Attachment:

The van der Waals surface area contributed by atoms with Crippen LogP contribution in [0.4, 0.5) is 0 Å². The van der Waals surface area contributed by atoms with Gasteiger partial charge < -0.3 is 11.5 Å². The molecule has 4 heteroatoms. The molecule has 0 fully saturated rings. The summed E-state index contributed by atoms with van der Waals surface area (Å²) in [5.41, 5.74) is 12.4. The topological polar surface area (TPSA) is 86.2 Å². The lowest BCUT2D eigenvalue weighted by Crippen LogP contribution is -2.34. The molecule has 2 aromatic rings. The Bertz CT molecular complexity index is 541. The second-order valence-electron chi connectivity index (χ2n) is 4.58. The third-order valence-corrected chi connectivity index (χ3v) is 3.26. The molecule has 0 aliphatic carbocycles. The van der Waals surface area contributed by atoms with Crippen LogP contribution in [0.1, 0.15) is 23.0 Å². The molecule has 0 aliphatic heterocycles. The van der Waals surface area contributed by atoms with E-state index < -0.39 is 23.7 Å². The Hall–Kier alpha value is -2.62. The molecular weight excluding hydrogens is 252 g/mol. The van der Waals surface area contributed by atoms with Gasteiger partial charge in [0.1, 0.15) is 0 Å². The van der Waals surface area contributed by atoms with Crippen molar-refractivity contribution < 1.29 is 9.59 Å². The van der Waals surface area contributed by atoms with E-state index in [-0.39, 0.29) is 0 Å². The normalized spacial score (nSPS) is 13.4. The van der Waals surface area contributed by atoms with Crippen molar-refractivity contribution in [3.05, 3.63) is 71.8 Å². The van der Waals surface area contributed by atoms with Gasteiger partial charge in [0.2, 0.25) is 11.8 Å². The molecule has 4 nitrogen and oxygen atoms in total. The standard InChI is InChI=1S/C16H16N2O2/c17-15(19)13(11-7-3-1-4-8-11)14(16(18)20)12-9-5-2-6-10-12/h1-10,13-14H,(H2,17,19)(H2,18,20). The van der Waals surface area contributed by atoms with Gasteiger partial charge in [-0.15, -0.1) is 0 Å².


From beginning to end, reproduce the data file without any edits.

The van der Waals surface area contributed by atoms with Crippen LogP contribution in [0.4, 0.5) is 0 Å². The van der Waals surface area contributed by atoms with Gasteiger partial charge < -0.3 is 11.5 Å². The molecule has 4 heteroatoms. The molecule has 0 fully saturated rings. The summed E-state index contributed by atoms with van der Waals surface area (Å²) in [5.41, 5.74) is 12.4. The topological polar surface area (TPSA) is 86.2 Å². The lowest BCUT2D eigenvalue weighted by Crippen LogP contribution is -2.34. The molecule has 2 aromatic rings. The Bertz CT molecular complexity index is 541. The second-order valence-electron chi connectivity index (χ2n) is 4.58. The third-order valence-corrected chi connectivity index (χ3v) is 3.26. The molecule has 0 aliphatic carbocycles. The van der Waals surface area contributed by atoms with Crippen LogP contribution in [0.1, 0.15) is 23.0 Å². The molecule has 0 aliphatic heterocycles. The van der Waals surface area contributed by atoms with E-state index < -0.39 is 23.7 Å². The Hall–Kier alpha value is -2.62. The molecular weight excluding hydrogens is 252 g/mol. The van der Waals surface area contributed by atoms with Gasteiger partial charge in [0.1, 0.15) is 0 Å². The van der Waals surface area contributed by atoms with Crippen molar-refractivity contribution < 1.29 is 9.59 Å². The van der Waals surface area contributed by atoms with E-state index in [-0.39, 0.29) is 0 Å². The normalized spacial score (nSPS) is 13.4. The van der Waals surface area contributed by atoms with Crippen molar-refractivity contribution in [3.05, 3.63) is 71.8 Å². The van der Waals surface area contributed by atoms with Gasteiger partial charge in [0.2, 0.25) is 11.8 Å². The molecule has 4 nitrogen and oxygen atoms in total. The standard InChI is InChI=1S/C16H16N2O2/c17-15(19)13(11-7-3-1-4-8-11)14(16(18)20)12-9-5-2-6-10-12/h1-10,13-14H,(H2,17,19)(H2,18,20). The van der Waals surface area contributed by atoms with Gasteiger partial charge in [-0.15, -0.1) is 0 Å².